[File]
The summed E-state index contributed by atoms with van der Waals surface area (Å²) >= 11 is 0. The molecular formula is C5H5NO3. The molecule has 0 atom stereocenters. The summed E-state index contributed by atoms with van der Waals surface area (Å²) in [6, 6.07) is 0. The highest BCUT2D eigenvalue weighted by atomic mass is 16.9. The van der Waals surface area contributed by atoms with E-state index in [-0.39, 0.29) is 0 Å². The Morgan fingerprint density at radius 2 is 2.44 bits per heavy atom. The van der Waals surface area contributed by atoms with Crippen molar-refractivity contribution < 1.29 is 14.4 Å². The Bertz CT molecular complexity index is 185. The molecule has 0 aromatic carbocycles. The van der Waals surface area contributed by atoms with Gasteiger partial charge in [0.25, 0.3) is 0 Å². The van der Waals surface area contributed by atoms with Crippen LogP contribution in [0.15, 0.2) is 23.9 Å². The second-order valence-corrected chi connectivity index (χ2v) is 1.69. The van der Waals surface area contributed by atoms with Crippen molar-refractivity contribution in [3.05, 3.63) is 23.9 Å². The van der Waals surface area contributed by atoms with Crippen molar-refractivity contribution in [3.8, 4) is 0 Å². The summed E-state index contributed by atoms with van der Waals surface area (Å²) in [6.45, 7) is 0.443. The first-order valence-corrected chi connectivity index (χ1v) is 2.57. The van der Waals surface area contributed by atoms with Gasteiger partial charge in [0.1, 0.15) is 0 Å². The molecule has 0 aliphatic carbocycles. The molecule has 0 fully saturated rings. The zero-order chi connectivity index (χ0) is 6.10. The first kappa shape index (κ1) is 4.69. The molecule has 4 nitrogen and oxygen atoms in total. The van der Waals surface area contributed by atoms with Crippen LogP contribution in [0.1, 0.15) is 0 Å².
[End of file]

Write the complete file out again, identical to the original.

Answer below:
The summed E-state index contributed by atoms with van der Waals surface area (Å²) >= 11 is 0. The molecular formula is C5H5NO3. The molecule has 0 atom stereocenters. The summed E-state index contributed by atoms with van der Waals surface area (Å²) in [6, 6.07) is 0. The highest BCUT2D eigenvalue weighted by atomic mass is 16.9. The van der Waals surface area contributed by atoms with E-state index in [-0.39, 0.29) is 0 Å². The Morgan fingerprint density at radius 2 is 2.44 bits per heavy atom. The van der Waals surface area contributed by atoms with Crippen molar-refractivity contribution < 1.29 is 14.4 Å². The Bertz CT molecular complexity index is 185. The molecule has 0 aromatic carbocycles. The van der Waals surface area contributed by atoms with Gasteiger partial charge in [0.25, 0.3) is 0 Å². The van der Waals surface area contributed by atoms with Crippen LogP contribution in [0.15, 0.2) is 23.9 Å². The second-order valence-corrected chi connectivity index (χ2v) is 1.69. The van der Waals surface area contributed by atoms with Crippen molar-refractivity contribution in [3.05, 3.63) is 23.9 Å². The van der Waals surface area contributed by atoms with Crippen molar-refractivity contribution in [3.8, 4) is 0 Å². The summed E-state index contributed by atoms with van der Waals surface area (Å²) in [6.45, 7) is 0.443. The first-order valence-corrected chi connectivity index (χ1v) is 2.57. The van der Waals surface area contributed by atoms with Gasteiger partial charge in [0.1, 0.15) is 0 Å². The molecule has 0 aliphatic carbocycles. The molecule has 0 fully saturated rings. The zero-order chi connectivity index (χ0) is 6.10. The first kappa shape index (κ1) is 4.69. The molecule has 4 nitrogen and oxygen atoms in total. The van der Waals surface area contributed by atoms with Crippen LogP contribution in [0.1, 0.15) is 0 Å².